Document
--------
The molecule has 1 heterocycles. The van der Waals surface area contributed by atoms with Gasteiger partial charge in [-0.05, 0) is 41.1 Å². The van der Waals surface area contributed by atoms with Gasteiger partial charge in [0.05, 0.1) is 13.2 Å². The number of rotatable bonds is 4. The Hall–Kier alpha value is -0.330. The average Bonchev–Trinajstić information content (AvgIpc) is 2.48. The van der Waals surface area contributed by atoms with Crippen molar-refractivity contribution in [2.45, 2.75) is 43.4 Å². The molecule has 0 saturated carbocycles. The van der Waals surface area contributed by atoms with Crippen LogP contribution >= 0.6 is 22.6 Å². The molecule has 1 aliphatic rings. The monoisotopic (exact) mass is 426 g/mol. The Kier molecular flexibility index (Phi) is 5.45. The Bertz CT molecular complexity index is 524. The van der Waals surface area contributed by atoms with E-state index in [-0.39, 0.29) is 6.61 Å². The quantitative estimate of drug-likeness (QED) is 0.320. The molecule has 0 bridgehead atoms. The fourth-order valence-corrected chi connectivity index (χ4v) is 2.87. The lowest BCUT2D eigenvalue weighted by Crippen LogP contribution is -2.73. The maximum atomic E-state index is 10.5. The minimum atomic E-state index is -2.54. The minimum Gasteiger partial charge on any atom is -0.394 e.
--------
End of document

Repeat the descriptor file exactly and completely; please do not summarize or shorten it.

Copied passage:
The molecule has 1 heterocycles. The van der Waals surface area contributed by atoms with Gasteiger partial charge in [-0.05, 0) is 41.1 Å². The van der Waals surface area contributed by atoms with Gasteiger partial charge in [0.05, 0.1) is 13.2 Å². The number of rotatable bonds is 4. The Hall–Kier alpha value is -0.330. The average Bonchev–Trinajstić information content (AvgIpc) is 2.48. The van der Waals surface area contributed by atoms with Crippen molar-refractivity contribution in [2.45, 2.75) is 43.4 Å². The molecule has 0 saturated carbocycles. The van der Waals surface area contributed by atoms with Crippen LogP contribution >= 0.6 is 22.6 Å². The molecule has 1 aliphatic rings. The monoisotopic (exact) mass is 426 g/mol. The Kier molecular flexibility index (Phi) is 5.45. The Bertz CT molecular complexity index is 524. The van der Waals surface area contributed by atoms with E-state index in [-0.39, 0.29) is 6.61 Å². The quantitative estimate of drug-likeness (QED) is 0.320. The molecule has 0 bridgehead atoms. The fourth-order valence-corrected chi connectivity index (χ4v) is 2.87. The lowest BCUT2D eigenvalue weighted by Crippen LogP contribution is -2.73. The maximum atomic E-state index is 10.5. The minimum atomic E-state index is -2.54. The minimum Gasteiger partial charge on any atom is -0.394 e.